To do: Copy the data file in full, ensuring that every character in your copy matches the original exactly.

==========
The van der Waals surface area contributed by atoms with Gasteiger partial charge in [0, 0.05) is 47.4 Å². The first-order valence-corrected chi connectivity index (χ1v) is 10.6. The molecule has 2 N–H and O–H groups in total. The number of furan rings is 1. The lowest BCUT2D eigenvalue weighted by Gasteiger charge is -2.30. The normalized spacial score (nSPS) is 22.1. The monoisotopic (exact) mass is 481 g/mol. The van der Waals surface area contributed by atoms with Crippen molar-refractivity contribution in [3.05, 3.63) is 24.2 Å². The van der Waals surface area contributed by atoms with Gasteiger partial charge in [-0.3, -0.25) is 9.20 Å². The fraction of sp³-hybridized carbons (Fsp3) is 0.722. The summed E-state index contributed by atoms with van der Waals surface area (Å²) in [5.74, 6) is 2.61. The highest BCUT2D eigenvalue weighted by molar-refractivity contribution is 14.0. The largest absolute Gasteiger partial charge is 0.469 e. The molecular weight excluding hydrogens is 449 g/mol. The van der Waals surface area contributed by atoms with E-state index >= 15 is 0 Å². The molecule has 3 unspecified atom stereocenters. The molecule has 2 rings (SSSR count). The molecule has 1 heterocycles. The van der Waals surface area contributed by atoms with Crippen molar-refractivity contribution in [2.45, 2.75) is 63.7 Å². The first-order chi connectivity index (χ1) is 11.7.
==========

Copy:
The van der Waals surface area contributed by atoms with Gasteiger partial charge in [0, 0.05) is 47.4 Å². The first-order valence-corrected chi connectivity index (χ1v) is 10.6. The molecule has 2 N–H and O–H groups in total. The number of furan rings is 1. The lowest BCUT2D eigenvalue weighted by Gasteiger charge is -2.30. The normalized spacial score (nSPS) is 22.1. The monoisotopic (exact) mass is 481 g/mol. The van der Waals surface area contributed by atoms with Crippen molar-refractivity contribution in [3.05, 3.63) is 24.2 Å². The van der Waals surface area contributed by atoms with Gasteiger partial charge in [-0.3, -0.25) is 9.20 Å². The fraction of sp³-hybridized carbons (Fsp3) is 0.722. The summed E-state index contributed by atoms with van der Waals surface area (Å²) in [5.74, 6) is 2.61. The highest BCUT2D eigenvalue weighted by molar-refractivity contribution is 14.0. The largest absolute Gasteiger partial charge is 0.469 e. The molecular weight excluding hydrogens is 449 g/mol. The van der Waals surface area contributed by atoms with E-state index >= 15 is 0 Å². The molecule has 3 unspecified atom stereocenters. The molecule has 2 rings (SSSR count). The molecule has 1 heterocycles. The van der Waals surface area contributed by atoms with Crippen molar-refractivity contribution in [2.45, 2.75) is 63.7 Å². The first-order chi connectivity index (χ1) is 11.7.